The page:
Authorities across the globe are fighting against time to bring justice to the millions of people impacted by the financial frauds committed by FTX CEO Sam Bankman-Fried. As part of the ongoing investigations, attorneys representing the Securities Commission of the Bahamas seek access to FTX’s database with international customer information.
The Bahamian attorneys filed an emergency motion with a Delaware bankruptcy judge requesting access to FTX’s customer database to aid their ongoing investigations. The motion highlighted previous failed attempts to access the defunct crypto exchange’s database. As a result, the lawyers claimed that FTX employees and counsel prevented authorities from getting critical financial information.
The database in question is reportedly stored on Amazon Web Services (AWS) and Google Cloud Portal databases, which include personal information such as wallet addresses, customer balances, deposit and withdrawal records, trades and accounting data. According to the lawyers, the U.S. bankruptcy proceedings will “suffer no harm or hardship if this relief is granted.”
While AWS was used to store customer information, FTX used Google services as an analytics platform for data of users residing outside of the United States. According to the filing sourced by CNBC:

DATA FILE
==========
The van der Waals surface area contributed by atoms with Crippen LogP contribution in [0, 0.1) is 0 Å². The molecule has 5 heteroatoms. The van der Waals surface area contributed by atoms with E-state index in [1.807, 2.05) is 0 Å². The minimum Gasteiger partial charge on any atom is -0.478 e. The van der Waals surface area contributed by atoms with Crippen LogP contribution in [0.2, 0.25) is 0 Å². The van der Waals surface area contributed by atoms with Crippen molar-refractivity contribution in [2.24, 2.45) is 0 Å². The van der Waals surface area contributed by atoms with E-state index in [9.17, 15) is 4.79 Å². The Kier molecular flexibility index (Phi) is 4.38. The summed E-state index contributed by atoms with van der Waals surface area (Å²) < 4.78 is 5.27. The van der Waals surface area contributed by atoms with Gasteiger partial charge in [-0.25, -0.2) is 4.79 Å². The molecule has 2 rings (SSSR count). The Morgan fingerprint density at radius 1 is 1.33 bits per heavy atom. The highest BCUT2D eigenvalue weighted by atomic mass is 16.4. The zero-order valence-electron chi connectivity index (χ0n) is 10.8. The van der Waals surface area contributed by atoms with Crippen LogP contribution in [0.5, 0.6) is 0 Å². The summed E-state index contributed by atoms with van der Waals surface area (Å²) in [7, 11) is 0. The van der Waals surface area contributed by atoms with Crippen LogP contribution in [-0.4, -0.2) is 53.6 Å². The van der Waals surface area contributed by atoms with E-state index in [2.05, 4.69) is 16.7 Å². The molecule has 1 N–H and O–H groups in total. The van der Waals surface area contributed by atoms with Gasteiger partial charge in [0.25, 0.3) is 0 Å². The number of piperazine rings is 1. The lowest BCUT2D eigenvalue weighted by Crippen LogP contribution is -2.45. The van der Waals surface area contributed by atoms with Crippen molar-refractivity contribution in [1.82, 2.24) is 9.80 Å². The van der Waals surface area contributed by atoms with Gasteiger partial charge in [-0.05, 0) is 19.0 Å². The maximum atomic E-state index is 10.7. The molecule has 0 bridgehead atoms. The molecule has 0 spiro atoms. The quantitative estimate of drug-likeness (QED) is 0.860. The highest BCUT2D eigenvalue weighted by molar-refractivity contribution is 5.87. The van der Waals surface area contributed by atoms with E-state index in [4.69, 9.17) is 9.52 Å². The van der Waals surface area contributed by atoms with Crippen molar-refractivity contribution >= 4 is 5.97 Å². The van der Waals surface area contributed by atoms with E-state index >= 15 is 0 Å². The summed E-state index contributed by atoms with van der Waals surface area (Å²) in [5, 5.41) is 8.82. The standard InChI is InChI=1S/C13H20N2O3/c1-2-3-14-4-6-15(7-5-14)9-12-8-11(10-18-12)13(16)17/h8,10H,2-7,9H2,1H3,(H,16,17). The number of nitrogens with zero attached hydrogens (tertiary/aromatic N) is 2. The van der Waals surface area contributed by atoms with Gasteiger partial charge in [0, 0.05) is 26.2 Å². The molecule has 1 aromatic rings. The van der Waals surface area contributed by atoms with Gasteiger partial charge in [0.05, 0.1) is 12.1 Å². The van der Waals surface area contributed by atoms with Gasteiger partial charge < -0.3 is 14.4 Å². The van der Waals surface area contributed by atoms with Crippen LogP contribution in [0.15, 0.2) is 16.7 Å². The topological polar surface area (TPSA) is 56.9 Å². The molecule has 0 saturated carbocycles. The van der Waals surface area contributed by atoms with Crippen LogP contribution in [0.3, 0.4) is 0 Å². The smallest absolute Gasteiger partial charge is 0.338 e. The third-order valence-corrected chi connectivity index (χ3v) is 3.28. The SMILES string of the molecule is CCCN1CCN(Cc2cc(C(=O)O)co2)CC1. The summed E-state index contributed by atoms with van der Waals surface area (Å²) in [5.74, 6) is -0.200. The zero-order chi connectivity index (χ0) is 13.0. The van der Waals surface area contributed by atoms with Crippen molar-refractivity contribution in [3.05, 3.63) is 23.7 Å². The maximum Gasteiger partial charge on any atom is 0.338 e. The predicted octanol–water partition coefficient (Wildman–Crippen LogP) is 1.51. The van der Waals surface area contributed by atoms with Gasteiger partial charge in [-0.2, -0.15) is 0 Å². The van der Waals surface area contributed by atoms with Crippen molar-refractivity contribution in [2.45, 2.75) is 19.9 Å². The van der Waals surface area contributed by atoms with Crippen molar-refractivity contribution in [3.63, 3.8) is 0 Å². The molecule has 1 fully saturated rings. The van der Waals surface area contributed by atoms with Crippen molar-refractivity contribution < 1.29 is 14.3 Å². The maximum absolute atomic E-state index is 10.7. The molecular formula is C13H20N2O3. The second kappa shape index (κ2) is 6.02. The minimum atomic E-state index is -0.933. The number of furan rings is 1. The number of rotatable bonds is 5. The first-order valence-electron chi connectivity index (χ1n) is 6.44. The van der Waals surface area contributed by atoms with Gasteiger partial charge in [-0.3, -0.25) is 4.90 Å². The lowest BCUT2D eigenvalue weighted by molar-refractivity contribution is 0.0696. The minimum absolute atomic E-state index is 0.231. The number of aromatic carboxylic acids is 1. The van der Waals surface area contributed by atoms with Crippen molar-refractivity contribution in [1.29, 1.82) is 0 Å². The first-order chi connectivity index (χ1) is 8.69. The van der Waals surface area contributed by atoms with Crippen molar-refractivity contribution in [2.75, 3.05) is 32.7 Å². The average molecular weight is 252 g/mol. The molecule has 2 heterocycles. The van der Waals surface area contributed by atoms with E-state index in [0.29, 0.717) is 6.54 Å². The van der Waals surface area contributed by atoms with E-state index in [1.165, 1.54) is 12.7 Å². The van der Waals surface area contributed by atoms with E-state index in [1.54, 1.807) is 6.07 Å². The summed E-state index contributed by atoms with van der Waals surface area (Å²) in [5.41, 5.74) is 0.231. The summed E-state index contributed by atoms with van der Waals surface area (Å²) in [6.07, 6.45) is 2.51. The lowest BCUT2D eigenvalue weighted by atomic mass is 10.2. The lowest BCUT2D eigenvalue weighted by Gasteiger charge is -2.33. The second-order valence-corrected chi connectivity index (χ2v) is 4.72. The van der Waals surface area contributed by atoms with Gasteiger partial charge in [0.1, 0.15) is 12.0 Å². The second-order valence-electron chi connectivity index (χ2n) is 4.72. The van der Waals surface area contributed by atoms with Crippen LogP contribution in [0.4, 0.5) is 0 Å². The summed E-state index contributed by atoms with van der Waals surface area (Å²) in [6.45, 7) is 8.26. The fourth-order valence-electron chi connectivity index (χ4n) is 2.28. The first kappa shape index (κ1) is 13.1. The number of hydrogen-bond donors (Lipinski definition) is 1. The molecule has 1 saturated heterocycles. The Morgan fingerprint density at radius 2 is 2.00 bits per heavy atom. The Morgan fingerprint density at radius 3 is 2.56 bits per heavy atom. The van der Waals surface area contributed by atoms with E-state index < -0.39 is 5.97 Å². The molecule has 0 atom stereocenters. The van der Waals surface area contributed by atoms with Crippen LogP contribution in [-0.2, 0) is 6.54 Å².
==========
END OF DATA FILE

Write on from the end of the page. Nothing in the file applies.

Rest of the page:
“While the Joint Provisional Liquidators are happy to engage in dialogue with the U.S. Debtors, their refusal to promptly restore access has frustrated the ability of the Joint Provisional Liquidators to carry out their duties under Bahamian law and placed FTX Digital’s assets at risk of dissipation.”
The latest domino effect of FTX fraud was felt by media outlet The Block, which had failed to disclose funding from Alameda Research. The Block CEO Mike McCaffrey stepped down from his position after failing to disclose $27 million loans from FTX’s sister firm Alameda Research.
Related: CZ and SBF duke it out on Twitter over failed FTX/Binance deal
On Dec. 7, the new management team of FTX reportedly hired a team of financial forensic investigators to track down the missing customer funds exceeding $450 million in cryptocurrencies.
As previously reported by Cointelegraph, the forensics firm is tasked with conducting “asset-tracing” to identify and recover the missing digital assets and will complement the restructuring work being undertaken by FTX.
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